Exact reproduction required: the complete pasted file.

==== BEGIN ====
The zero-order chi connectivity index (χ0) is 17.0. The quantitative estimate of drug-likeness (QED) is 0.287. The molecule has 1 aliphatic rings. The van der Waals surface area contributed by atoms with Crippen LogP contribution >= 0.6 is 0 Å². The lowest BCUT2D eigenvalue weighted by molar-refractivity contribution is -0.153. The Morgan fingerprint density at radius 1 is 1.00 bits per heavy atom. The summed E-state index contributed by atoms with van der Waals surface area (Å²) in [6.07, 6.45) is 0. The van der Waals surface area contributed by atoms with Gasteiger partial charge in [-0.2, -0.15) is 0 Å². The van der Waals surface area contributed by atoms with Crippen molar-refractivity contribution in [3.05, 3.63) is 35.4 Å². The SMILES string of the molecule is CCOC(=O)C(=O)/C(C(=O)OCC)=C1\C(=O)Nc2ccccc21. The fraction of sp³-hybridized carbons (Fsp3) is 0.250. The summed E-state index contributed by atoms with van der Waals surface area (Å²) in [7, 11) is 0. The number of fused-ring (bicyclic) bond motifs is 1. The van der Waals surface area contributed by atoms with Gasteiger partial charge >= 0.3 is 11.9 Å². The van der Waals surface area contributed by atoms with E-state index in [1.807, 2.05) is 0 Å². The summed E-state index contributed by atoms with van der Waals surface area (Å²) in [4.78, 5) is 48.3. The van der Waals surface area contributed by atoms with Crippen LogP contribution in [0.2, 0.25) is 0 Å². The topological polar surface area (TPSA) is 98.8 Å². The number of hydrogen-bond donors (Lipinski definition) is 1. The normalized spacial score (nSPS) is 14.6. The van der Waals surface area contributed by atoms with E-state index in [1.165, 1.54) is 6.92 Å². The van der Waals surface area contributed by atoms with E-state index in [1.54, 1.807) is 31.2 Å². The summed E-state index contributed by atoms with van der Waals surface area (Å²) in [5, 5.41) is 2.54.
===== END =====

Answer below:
The zero-order chi connectivity index (χ0) is 17.0. The quantitative estimate of drug-likeness (QED) is 0.287. The molecule has 1 aliphatic rings. The van der Waals surface area contributed by atoms with Crippen LogP contribution >= 0.6 is 0 Å². The lowest BCUT2D eigenvalue weighted by molar-refractivity contribution is -0.153. The Morgan fingerprint density at radius 1 is 1.00 bits per heavy atom. The summed E-state index contributed by atoms with van der Waals surface area (Å²) in [6.07, 6.45) is 0. The van der Waals surface area contributed by atoms with Gasteiger partial charge in [-0.2, -0.15) is 0 Å². The van der Waals surface area contributed by atoms with Crippen molar-refractivity contribution in [3.05, 3.63) is 35.4 Å². The SMILES string of the molecule is CCOC(=O)C(=O)/C(C(=O)OCC)=C1\C(=O)Nc2ccccc21. The fraction of sp³-hybridized carbons (Fsp3) is 0.250. The summed E-state index contributed by atoms with van der Waals surface area (Å²) in [7, 11) is 0. The number of fused-ring (bicyclic) bond motifs is 1. The van der Waals surface area contributed by atoms with Gasteiger partial charge >= 0.3 is 11.9 Å². The van der Waals surface area contributed by atoms with E-state index in [1.807, 2.05) is 0 Å². The summed E-state index contributed by atoms with van der Waals surface area (Å²) in [4.78, 5) is 48.3. The van der Waals surface area contributed by atoms with Crippen LogP contribution in [0.2, 0.25) is 0 Å². The topological polar surface area (TPSA) is 98.8 Å². The number of hydrogen-bond donors (Lipinski definition) is 1. The normalized spacial score (nSPS) is 14.6. The van der Waals surface area contributed by atoms with E-state index in [1.165, 1.54) is 6.92 Å². The van der Waals surface area contributed by atoms with E-state index in [1.54, 1.807) is 31.2 Å². The summed E-state index contributed by atoms with van der Waals surface area (Å²) in [5, 5.41) is 2.54.